Shooting Ability: One of the parts of Kyrie Irving’s game that is unexpectedly elite, based on evidence from high school and college, is his three point shooting. Only two starting point guards in the NBA have shot the long ball at a more efficient clip than Irving’s 42.9%. Their names are Stephen Curry and Jose Calderon. Unlike Kyrie Irving, Curry and Calderon shoot many of their threes directly off someone else’s pass. A catch-and-shoot three-pointer is much easier than one off the dribble. Just look at these numbers comparing Kyrie Irving to Stephen Curry.

Kyrie Irving: 3PT% (spot-up): .543. 3PT% (isolation): .448

Stephen Curry: 3PT% (spot-up): .532. 3PT% (isolation): .400

Stephen Curry is better than Irving in other kinds of shots, such as in transition or as the pick-and-roll ball handler, but I doubt most of you expected Kyrie Irving to be a better spot-up shooter than Stephen Curry.

Although the three-point shootout at the All-Star Saturday Night festivities is generally viewed as something that is just for fun and unimportant, it is a good indicator of a player’s pure shooting ability. Kyrie Irving was the second point guard ever to win, along with Mark Price, who may be the greatest shooter to have ever played. Just watch.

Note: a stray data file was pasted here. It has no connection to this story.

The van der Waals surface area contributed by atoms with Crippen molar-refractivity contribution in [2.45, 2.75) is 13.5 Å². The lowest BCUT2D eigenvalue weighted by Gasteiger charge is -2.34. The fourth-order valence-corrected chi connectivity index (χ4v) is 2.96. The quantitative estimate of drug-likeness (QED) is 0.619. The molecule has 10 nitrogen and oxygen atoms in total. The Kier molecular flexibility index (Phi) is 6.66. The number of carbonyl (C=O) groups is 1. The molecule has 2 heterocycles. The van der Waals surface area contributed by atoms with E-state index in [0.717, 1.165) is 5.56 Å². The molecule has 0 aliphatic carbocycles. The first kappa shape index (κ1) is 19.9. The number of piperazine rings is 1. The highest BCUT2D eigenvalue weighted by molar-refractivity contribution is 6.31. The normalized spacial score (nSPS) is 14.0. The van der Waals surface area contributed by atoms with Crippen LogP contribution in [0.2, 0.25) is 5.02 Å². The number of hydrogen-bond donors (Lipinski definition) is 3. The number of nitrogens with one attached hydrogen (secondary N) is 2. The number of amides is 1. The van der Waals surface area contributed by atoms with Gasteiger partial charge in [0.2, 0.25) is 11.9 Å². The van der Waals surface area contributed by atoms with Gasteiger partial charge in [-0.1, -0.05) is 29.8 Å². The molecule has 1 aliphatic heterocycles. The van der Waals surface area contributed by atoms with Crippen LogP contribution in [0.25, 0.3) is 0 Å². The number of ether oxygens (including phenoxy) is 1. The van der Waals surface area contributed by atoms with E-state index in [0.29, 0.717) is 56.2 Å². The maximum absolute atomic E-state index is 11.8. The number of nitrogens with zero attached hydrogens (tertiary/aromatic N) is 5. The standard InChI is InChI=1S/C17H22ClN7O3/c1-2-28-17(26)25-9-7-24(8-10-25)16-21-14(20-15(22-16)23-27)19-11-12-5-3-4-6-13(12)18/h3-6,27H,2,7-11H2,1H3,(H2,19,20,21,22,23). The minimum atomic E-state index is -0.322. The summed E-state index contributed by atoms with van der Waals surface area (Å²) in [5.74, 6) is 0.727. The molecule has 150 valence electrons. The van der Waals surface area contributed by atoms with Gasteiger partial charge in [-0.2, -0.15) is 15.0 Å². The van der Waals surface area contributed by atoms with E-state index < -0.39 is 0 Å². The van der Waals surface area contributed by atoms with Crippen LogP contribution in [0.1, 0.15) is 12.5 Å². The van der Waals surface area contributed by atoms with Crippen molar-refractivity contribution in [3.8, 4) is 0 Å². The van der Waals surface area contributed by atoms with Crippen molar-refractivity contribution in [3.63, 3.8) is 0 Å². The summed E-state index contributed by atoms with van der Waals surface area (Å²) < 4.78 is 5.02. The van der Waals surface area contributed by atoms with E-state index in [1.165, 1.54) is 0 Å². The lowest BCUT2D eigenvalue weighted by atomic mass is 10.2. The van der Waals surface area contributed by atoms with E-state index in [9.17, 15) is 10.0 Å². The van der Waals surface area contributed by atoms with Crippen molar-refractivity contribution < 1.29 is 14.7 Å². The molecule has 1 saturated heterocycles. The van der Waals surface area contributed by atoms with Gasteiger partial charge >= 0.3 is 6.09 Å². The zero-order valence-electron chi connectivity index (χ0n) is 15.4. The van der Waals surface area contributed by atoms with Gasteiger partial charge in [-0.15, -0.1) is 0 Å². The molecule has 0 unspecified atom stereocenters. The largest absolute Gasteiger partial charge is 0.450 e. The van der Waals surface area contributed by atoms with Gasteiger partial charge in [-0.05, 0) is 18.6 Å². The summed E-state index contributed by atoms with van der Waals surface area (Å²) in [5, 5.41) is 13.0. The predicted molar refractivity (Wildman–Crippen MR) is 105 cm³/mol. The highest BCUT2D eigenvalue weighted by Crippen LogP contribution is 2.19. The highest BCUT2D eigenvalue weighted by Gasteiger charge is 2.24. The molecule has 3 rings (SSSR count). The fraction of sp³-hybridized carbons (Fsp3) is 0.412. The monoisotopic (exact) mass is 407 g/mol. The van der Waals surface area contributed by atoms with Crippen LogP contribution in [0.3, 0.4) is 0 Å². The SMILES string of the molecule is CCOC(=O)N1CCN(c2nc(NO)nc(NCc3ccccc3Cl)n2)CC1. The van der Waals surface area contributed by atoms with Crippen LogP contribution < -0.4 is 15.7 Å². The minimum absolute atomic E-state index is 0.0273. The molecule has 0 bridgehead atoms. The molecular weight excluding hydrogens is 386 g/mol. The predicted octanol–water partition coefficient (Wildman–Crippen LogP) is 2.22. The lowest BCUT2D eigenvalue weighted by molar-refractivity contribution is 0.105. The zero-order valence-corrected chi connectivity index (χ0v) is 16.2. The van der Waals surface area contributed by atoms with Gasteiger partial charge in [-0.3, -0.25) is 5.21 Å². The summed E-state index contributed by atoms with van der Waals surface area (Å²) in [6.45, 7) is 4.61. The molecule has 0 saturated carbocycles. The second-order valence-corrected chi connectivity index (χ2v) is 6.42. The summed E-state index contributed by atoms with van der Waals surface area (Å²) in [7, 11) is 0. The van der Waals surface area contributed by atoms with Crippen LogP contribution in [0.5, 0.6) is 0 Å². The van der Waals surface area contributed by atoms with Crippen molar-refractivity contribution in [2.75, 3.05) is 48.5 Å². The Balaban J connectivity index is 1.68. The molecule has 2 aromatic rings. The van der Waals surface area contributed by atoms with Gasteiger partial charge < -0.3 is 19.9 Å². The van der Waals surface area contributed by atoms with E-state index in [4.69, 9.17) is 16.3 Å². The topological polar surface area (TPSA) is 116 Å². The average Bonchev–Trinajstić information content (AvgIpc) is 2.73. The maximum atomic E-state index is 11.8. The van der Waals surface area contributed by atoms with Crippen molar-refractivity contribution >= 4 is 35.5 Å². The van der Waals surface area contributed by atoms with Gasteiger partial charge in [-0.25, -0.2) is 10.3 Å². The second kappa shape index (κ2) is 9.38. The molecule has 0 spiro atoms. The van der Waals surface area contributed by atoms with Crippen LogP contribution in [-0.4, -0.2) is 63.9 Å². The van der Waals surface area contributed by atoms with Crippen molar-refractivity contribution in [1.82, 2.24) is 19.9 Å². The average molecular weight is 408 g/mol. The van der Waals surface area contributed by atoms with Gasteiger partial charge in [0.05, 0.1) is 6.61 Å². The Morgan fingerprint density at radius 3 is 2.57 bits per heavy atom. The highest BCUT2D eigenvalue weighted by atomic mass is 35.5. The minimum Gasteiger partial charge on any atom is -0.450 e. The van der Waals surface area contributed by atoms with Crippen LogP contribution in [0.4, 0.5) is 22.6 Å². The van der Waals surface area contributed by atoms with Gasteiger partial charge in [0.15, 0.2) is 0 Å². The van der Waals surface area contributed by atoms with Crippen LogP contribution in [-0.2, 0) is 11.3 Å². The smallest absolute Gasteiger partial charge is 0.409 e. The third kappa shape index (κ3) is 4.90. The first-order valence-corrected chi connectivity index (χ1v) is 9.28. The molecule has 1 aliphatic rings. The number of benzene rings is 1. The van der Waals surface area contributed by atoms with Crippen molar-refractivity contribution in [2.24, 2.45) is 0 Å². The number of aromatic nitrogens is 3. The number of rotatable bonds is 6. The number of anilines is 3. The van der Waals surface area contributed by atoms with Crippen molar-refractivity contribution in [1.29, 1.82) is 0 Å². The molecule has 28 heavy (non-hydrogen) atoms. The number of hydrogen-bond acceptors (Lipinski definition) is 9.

Scoring Ability:

Being able to shoot the ball is nice, but it is far from the only thing necessary to be a great scorer in the NBA. Just look at Michael Jordan, probably the greatest scorer of all-time. What set him apart from all of the rest? He wasn’t an elite scorer. Heck, when he did the three-point shoot-out he scored all of 6 points. Jordan was the greatest of all-time in being able to create shots. If you give a contested fall-away jumper to prime Michael Jordan and to prime Kobe Bryant, Kobe would have been much more likely to make it. That wasn’t MJ’s style, though. He could get himself open with ease and knock down an easier shot attempt.